Nemia Ong Writes to Philippine President Aquino
The mother of a 40-year-old inmate has asked President Benigno S. Aquino III for help after finding out that her son got hurt in a “traditional hazing” inside the Cebu City Jail.
Nemia Ong wrote the President to report that her son Oliver was beaten allegedly 110 times by the “bastonero” of BC 45 inside his cell because they suspected him of being a police asset.
Ong said her son’s bruises and other injuries were so severe that he passed blood in his urine after the attack.
Cebu City Jail Warden Johason Calub, who met with Nemia at 9 a.m. Monday, assured he will not tolerate violence against any detainee.
”I cannot tolerate this. We will impose sanctions on those inmates proven to be responsible for the incident,” he said.
The law against hazing, Republic Act 8049, punishes only violent initiation rites used before a person is admitted to a fraternity or any other organization.
Under the law, hazing occurs when a “recruit, neophyte or applicant is placed in some embarrassing or humiliating situations such as forcing him to do menial, silly, foolish and other similar tasks or activities or otherwise subjecting him to physical or psychological suffering or injury.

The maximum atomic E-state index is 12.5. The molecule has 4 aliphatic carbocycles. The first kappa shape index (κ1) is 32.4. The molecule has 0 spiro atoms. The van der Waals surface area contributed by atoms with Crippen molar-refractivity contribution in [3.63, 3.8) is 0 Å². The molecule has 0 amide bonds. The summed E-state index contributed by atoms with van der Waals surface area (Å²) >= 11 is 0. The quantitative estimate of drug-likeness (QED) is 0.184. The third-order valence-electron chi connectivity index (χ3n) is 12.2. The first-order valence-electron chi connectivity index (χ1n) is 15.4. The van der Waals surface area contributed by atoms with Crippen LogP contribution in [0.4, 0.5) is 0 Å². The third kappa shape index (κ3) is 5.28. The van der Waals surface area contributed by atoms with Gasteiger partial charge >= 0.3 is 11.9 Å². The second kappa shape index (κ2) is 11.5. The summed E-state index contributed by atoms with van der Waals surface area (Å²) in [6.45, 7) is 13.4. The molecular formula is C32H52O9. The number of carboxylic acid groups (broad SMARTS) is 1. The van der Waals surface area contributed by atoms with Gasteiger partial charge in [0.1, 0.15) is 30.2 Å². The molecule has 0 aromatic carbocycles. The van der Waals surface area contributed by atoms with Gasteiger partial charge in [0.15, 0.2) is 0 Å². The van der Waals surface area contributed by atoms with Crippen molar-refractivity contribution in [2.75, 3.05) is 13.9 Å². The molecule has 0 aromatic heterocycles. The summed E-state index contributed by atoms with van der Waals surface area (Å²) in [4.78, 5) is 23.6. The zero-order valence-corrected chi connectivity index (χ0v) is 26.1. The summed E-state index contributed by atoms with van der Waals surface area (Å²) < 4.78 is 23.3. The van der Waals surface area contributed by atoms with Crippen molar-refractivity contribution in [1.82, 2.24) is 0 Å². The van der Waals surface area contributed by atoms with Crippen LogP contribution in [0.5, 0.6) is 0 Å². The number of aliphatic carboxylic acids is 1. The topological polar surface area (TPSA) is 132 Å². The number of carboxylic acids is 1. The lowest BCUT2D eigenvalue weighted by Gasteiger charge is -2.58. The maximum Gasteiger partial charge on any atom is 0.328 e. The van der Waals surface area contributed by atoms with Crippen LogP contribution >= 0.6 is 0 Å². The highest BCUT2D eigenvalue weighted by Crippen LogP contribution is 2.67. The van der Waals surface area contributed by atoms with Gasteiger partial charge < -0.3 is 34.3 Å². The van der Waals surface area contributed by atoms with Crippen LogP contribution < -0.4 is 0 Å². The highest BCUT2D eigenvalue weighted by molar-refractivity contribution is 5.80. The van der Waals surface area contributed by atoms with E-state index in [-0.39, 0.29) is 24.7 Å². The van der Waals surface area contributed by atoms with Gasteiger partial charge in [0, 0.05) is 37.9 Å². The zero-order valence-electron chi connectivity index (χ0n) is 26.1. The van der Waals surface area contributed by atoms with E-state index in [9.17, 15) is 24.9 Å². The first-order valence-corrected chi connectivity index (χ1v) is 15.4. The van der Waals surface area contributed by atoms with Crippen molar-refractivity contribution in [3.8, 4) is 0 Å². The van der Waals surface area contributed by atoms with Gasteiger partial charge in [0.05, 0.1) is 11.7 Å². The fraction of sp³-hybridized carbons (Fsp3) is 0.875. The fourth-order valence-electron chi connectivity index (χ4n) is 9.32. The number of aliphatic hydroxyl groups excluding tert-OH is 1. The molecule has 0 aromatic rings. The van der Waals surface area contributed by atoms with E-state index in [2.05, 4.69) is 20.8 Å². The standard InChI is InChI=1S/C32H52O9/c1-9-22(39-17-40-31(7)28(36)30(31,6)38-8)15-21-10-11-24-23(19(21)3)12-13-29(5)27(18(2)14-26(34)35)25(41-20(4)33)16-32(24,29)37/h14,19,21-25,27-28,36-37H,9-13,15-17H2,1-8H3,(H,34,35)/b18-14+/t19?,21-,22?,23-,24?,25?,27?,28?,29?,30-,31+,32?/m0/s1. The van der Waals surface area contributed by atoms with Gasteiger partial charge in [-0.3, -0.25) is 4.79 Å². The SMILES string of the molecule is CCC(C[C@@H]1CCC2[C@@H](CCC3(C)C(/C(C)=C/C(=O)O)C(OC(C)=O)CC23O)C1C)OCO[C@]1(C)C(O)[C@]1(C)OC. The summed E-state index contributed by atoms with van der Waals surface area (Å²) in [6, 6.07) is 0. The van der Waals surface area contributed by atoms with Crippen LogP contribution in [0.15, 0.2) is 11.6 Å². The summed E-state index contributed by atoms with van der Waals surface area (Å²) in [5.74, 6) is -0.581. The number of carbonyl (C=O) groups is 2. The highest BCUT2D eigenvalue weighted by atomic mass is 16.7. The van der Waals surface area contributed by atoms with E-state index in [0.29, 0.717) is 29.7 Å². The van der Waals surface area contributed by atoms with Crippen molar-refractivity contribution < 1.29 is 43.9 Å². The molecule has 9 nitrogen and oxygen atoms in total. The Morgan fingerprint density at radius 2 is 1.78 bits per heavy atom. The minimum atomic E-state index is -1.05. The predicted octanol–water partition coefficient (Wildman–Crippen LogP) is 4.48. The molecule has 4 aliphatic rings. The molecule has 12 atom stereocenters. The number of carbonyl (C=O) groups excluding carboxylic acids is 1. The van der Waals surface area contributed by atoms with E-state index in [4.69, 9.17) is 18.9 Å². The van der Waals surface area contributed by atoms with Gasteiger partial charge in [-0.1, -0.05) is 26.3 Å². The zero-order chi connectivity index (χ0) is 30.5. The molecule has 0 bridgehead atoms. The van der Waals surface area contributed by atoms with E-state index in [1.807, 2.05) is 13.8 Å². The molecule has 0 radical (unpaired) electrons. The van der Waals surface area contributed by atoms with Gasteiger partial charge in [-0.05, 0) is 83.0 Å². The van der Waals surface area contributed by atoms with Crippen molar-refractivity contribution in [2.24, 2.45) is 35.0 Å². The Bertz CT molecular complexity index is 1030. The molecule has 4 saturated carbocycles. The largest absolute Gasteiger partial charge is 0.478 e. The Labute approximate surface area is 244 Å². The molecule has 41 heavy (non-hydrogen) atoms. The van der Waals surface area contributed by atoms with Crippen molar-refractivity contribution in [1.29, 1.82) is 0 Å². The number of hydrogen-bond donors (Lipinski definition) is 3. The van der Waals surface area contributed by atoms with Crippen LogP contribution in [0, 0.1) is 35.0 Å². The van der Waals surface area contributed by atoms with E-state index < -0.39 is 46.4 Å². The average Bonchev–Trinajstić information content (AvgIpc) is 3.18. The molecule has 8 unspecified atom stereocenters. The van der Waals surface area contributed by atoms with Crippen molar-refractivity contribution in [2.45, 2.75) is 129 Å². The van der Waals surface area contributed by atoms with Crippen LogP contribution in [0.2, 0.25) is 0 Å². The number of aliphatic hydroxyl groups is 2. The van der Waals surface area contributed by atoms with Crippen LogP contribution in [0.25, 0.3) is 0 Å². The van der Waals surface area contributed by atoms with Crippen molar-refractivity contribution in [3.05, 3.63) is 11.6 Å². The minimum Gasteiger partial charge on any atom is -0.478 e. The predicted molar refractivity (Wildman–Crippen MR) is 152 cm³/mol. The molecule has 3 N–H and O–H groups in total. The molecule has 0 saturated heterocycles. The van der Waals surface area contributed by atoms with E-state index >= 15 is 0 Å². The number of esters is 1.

The law does not consider it as hazing when tests are given to assess the “physical, mental and psychological fitness” of prospective soldiers and police personnel.
Nemia Ong said it took her over one month to decide whether or not to write the President to inform him of what happened to her son.
She posted the letter last June 12.
Oliver is detained for a charge of allegedly violating Section 5 of Republic Act 9165 or the Comprehensive Dangerous Drugs Act of 2002.
”My heart broke upon seeing the condition of my son. This cannot be. This has to be stopped,” she said.
But she stressed her intention was not to condemn the Bureau of Jail Management and Penology (BJMP). She just wants President Aquino to intervene in the matter.
”I don’t wish to put the BJMP in a bad light, but to ensure that my son will be protected from the leaders of that cell,” she said.
The Cebu City Jail is “overflowing” with more than 2,000 inmates.
Jail security officers said they cannot monitor everything that goes on inside the cells.
Calub said the bureau has a matrix in place that defines the disciplinary action for each type of misconduct.